Tuesday, August 25, 2015

Phase 1: Self-Observation

This phase involves listening closely to your internal dialogue or self-talk and observing your own behaviors. You want to be especially aware of any negative self-statements that are actually contributing to your anxiety and panic symptoms.

Phase 2: Begin New Self-Talk

Once you recognize your negative self-talk, you can begin to change it. As you “catch” yourself in familiar negative thought patterns, you recreate a new and positive internal dialogue. “I can’t” becomes “It may be difficult, but I can.” These new self-statements now guide new behaviors. Rather than using avoidant behaviors to cope with panic and anxiety, you become willing to experience the anxiety-provoking situations. This leads to better coping skills, and as your small successes build upon one another, you make great gains in your recovery.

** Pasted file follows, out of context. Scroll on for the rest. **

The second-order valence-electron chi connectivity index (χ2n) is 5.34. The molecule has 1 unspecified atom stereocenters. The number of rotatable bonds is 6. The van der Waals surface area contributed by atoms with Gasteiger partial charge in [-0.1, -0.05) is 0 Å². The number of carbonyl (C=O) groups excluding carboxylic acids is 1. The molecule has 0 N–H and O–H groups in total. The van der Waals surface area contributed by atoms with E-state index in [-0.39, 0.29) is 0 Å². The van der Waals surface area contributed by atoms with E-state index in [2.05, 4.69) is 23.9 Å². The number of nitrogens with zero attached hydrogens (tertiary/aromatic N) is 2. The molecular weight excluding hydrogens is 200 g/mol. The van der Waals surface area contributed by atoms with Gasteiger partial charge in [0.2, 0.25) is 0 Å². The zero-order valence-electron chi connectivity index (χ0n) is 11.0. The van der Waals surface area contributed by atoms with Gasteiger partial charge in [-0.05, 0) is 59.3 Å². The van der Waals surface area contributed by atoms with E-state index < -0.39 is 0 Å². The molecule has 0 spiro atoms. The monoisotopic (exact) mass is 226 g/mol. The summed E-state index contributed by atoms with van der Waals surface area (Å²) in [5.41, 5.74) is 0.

Phase 3: Learning New Skills

Each time you are able to identify and restructure your negative thoughts and change your response to panic and anxiety, your are learning new skills. Because you are now acutely aware of your thoughts, you are better able to gauge your anxiety and react in a more useful manner.

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